While some jurisdictions have accepted Airbnb’s voluntary tax agreements, many current and former government officials have caught on to Airbnb’s secret tax deals and have rejected them because of the lack of transparency and oversight.
- “The idea that local or state government officials would meet behind closed doors with a private company, and agree to a one-of-a-kind tax deal proposed by that company that applied only to itself and its affiliates is simply unacceptable. Worse yet, in about 200 cases, government officials who have made such deals have agreed at the company’s insistence to seal them off from the public and the press, making them secret, even though they likely contain no sensitive business information.” (Dan Bucks, former director, Montana Department Of Revenue “Airbnb Has Secret Tax Deals Around The Nation. Is There One In Your City?,” The Hill, 3/26/17)
- “Gov. David Ige has rejected a proposed agreement with Airbnb that would have authorized the company to collect vacation rental taxes on behalf of the state. ‘I think we need to have transparency. We need to ensure that the properties being utilized for short-term vacation rentals are appropriately zoned and regulated.’” (Hawaii Governor Rejects Proposed Tax Agreement With Airbnb, US News and World Report, 1/9/2018)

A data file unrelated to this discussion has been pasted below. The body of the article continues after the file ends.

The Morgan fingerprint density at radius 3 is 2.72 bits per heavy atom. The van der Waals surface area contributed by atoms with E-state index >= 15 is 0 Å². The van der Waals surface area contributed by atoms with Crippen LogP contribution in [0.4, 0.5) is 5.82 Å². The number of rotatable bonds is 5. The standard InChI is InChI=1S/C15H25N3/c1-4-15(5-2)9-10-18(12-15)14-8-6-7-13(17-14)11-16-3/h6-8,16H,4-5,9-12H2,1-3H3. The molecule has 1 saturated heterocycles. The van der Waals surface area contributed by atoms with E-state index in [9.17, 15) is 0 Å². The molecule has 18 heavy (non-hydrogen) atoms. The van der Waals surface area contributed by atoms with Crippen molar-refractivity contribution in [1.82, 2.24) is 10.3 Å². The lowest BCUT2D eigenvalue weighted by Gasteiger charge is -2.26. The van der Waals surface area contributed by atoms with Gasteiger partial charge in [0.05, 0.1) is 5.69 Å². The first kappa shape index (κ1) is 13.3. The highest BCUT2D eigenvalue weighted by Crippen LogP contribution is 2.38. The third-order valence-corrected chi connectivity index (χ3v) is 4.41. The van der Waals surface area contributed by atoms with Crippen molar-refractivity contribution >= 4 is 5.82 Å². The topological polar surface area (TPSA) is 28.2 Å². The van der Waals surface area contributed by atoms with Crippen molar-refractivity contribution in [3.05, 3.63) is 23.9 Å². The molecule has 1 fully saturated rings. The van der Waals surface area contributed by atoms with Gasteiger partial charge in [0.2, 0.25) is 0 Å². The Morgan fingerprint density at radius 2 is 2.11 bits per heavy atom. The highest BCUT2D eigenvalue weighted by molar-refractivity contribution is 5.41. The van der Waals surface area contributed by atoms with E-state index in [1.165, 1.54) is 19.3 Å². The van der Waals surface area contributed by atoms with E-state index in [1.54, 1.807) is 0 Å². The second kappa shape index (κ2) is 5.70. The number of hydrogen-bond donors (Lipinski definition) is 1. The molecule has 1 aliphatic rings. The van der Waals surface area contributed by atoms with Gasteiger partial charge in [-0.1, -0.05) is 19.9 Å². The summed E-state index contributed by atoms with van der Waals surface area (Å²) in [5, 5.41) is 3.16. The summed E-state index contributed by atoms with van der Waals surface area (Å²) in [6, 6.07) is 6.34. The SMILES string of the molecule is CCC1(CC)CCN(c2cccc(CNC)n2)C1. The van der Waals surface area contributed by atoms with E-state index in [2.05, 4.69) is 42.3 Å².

- “The county treasurer’s office said a voluntary collection agreement presented by the vacation rental website would allow the company to avoid the registration process all other hotels and bed-and-breakfasts must comply with. The proposed contract, which the county refused to sign, said, ‘hosts shall be relieved of any obligation to collect and remit hotel tax on taxable booking transactions.’ It also said hosts ‘shall be permitted but not required to register individually with the Taxing Jurisdiction to collect, remit and/or report hotel tax.’” (Lancaster County Rejects Airbnb Voluntary Tax Collection Agreement; Critics Seek Level Playing Field, Lancaster News, 4/9/2018)